Glenroy Train Station Level Crossing Removal
Our greening work on the Glenroy Crossing Removal Project
As part of the North West Program Alliance, our client John Holland needed a Glenroy Train Station landscape solution using low-maintenance plants that could endure drier microclimate challenges.
John Holland wanted to incorporate trees, vegetation and open green spaces into the station’s landscape design which was valued by the local community.
In addition, John Holland planned to include plants in the parking lots and along walking and cycling paths with the purpose of creating a sustainable environment surrounding Glenroy Train Station to safeguard threatened species in the rail corridor and supply habitat planting that allowed growth and preservation of existing species.
How we helped green and improve Glenroy Train Station
Following an in-depth analysis of Glenroy Train Station Level Crossing Removal site, our landscaping team advised a planting and mulching program that would enhance strong plant development with the mulch act as a moisture barrier, removing the need for a watering maintenance program.
We used our blended Mossrock Recycled Mulch at Glenroy Train Station Level Crossing Removal because recycled timber would withstand wind and foot traffic over many years.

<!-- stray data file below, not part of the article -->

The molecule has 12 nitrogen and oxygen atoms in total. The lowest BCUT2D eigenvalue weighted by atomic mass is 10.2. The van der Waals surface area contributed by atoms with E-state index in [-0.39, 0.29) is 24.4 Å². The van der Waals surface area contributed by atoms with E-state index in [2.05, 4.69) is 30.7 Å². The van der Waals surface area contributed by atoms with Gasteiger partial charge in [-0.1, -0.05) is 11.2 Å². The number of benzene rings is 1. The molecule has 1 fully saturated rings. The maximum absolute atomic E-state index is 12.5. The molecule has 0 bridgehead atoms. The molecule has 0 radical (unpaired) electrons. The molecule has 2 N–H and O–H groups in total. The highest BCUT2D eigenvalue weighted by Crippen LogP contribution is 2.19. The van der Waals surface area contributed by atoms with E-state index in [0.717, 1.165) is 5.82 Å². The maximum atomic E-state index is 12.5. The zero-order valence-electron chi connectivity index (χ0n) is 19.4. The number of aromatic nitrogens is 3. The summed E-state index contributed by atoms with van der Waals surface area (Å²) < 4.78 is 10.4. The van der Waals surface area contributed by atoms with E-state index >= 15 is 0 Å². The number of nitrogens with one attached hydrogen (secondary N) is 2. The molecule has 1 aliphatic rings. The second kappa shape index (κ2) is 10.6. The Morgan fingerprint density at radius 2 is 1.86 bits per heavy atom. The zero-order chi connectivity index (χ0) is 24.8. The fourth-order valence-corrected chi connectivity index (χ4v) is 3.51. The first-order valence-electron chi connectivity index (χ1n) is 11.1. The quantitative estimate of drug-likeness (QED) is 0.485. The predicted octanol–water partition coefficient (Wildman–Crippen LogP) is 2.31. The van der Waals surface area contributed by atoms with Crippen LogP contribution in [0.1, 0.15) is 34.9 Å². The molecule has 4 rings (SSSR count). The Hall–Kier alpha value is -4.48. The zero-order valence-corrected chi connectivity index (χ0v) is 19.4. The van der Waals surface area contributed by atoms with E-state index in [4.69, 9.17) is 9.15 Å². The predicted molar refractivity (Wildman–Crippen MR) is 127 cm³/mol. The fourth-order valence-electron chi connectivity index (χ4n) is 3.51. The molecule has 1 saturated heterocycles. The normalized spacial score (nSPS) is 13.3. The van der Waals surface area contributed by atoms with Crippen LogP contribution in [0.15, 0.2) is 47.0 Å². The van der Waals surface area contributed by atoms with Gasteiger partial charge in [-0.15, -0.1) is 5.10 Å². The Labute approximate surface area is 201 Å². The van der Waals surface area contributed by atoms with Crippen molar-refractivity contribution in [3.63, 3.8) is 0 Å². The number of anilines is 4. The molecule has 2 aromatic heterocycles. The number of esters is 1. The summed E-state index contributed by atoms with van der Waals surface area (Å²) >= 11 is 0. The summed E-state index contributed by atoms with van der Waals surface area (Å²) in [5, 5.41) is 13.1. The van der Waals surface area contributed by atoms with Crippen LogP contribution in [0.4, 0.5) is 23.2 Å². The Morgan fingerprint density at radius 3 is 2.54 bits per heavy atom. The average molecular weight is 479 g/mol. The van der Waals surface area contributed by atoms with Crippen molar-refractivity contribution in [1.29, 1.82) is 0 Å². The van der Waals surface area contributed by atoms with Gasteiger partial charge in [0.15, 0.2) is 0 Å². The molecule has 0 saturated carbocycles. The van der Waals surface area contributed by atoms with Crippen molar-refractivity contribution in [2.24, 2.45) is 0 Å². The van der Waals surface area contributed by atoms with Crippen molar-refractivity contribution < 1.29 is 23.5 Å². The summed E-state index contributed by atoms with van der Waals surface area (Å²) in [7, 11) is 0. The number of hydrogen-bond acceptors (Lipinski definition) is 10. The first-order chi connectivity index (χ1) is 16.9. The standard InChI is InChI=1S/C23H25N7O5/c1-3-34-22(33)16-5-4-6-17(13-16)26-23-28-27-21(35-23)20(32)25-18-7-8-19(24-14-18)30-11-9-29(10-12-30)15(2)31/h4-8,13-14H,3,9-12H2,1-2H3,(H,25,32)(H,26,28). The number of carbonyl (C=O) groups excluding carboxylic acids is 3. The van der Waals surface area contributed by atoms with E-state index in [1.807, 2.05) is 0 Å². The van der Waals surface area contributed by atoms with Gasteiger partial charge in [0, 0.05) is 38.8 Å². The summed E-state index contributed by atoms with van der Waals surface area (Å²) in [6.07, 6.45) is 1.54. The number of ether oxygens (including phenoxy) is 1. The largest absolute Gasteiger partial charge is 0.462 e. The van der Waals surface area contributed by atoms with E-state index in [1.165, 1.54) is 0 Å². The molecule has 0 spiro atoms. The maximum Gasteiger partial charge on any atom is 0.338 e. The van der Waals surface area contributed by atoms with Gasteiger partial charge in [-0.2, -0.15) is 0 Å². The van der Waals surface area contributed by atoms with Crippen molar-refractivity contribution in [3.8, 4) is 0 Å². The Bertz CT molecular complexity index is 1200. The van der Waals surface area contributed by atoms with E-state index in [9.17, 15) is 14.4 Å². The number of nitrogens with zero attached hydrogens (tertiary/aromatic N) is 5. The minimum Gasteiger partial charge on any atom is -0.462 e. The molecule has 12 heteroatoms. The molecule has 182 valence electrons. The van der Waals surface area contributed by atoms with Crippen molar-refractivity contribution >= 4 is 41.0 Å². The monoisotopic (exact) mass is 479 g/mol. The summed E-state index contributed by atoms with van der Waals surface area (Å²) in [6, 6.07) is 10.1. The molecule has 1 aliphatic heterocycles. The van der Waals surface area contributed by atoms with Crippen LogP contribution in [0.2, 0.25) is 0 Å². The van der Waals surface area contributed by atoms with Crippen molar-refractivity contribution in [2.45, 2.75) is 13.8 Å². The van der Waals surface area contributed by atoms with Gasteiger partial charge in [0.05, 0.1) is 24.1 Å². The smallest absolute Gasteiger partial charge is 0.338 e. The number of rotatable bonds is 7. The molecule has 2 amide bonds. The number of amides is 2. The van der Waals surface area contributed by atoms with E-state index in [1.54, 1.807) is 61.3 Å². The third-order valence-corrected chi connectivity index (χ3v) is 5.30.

Landscaping works making a difference for local habitat at Glenroy Train Station precinct
Indigenous and *native species made up 80% of the 161 trees and 24,000 grasses and shrubs planted around the precinct (*sourced from the former Western Plains Grasslands where the Glenroy Road Train Crossing is located).
We incorporated indigenous and native plants to promote water conservation and offer natural habitats for local wildlife.
The University of Melbourne’s Woody Meadows Project is incorporated into the landscaping precinct designs, with Woody Meadows forming the northern and southern project precincts and a ribbon of water-sensitive urban design passes through the Glenroy Train Station car parking lots.
In addition to providing local planting which enables the establishment and conservation of existing habitat, the sustainable landscape will aid in the protection of endangered species along the Craigieburn train line rail corridor.
If you need advice on greening and preserving indigenous and native plants into your landscaping project, get in contact with our Landscaping team who operate in Victoria, South Australia and New South Wales.